Simon, 23, recently completed his BSc (Hons) in Product Design, and originally developed his unique waterless egg boiler as a final year project and is now working to establish the BEM (Bulbed Egg Maker) Estar through his own company.
With further advice and support from the University’s commercialisation unit, BU Innovations Ltd, Simon hopes to maximise the full potential of his idea and is now beginning negotiations with manufacturers and retailers to secure a future for BEM and himself.
“BEM is an egg boiler designed to be as reliable and functional as it is stylish and enjoyable,” says Simon, originally from Chippenham in Wiltshire. “BEM was not designed to become simply another kitchen appliance, used out of necessity alone. Its form and interaction with the user has been carefully crafted.”
Simon has replaced the need for boiled water to heat the egg by using energy-efficient halogen bulbs which enable the user to accurately and consistently produce the perfect egg in 6 minutes. Once the egg has been cooked, the BEM faultlessly cuts the egg shell at a diameter of 4cm allowing the egg to be enjoyed unspoilt by small fragments of stray shell. And, should an egg split, the top section of the BEM will contain all spillage and is dishwasher proof.
“Boiling water in a saucepan is tedious and requires constant human attention,” says Simon. “Currently available egg boilers are dull in appearance and offer the user little interest or stimulation. They display an undeniable lack of innovation and novelty, to the age old process of boiling an egg.”
Charles Elder | alfa
System draws power from daily temperature swings
16.02.2018 | Massachusetts Institute of Technology
Researchers at Kiel University develop extremely sensitive sensor system for magnetic fields
15.02.2018 | Christian-Albrechts-Universität zu Kiel
Breakthrough provides a new concept of the design of molecular motors, sensors and electricity generators at nanoscale
Researchers from the Institute of Organic Chemistry and Biochemistry of the CAS (IOCB Prague), Institute of Physics of the CAS (IP CAS) and Palacký University...
For photographers and scientists, lenses are lifesavers. They reflect and refract light, making possible the imaging systems that drive discovery through the microscope and preserve history through cameras.
But today's glass-based lenses are bulky and resist miniaturization. Next-generation technologies, such as ultrathin cameras or tiny microscopes, require...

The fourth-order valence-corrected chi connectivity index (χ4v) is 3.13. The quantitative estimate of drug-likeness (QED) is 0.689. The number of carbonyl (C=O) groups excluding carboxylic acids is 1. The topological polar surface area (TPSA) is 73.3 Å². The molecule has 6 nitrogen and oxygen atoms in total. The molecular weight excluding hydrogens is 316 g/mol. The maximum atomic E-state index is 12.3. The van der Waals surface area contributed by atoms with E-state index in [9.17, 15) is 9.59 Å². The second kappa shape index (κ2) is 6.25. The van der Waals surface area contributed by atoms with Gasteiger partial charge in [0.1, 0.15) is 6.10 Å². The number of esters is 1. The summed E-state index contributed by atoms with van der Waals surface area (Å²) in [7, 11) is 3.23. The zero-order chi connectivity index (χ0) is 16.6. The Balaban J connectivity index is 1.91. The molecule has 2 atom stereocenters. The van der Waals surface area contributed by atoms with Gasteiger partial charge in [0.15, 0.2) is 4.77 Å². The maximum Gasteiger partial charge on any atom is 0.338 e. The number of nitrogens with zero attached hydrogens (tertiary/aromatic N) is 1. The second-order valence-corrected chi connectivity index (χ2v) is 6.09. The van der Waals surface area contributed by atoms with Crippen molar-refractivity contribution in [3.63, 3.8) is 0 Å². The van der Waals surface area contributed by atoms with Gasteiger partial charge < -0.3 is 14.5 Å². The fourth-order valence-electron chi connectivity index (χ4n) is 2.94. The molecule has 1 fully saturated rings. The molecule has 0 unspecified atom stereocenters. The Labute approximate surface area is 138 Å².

Scientists from the University of Zurich have succeeded for the first time in tracking individual stem cells and their neuronal progeny over months within the intact adult brain. This study sheds light on how new neurons are produced throughout life.
The generation of new nerve cells was once thought to taper off at the end of embryonic development. However, recent research has shown that the adult brain...
Theoretical physicists propose to use negative interference to control heat flow in quantum devices. Study published in Physical Review Letters
Quantum computer parts are sensitive and need to be cooled to very low temperatures. Their tiny size makes them particularly susceptible to a temperature...
Let’s say the armrest is broken in your vintage car. As things stand, you would need a lot of luck and persistence to find the right spare part. But in the world of Industrie 4.0 and production with batch sizes of one, you can simply scan the armrest and print it out. This is made possible by the first ever 3D scanner capable of working autonomously and in real time. The autonomous scanning system will be on display at the Hannover Messe Preview on February 6 and at the Hannover Messe proper from April 23 to 27, 2018 (Hall 6, Booth A30).
Part of the charm of vintage cars is that they stopped making them long ago, so it is special when you do see one out on the roads. If something breaks or...
15.02.2018 | Event News
13.02.2018 | Event News
12.02.2018 | Event News
16.02.2018 | Information Technology
16.02.2018 | Health and Medicine
16.02.2018 | Physics and Astronomy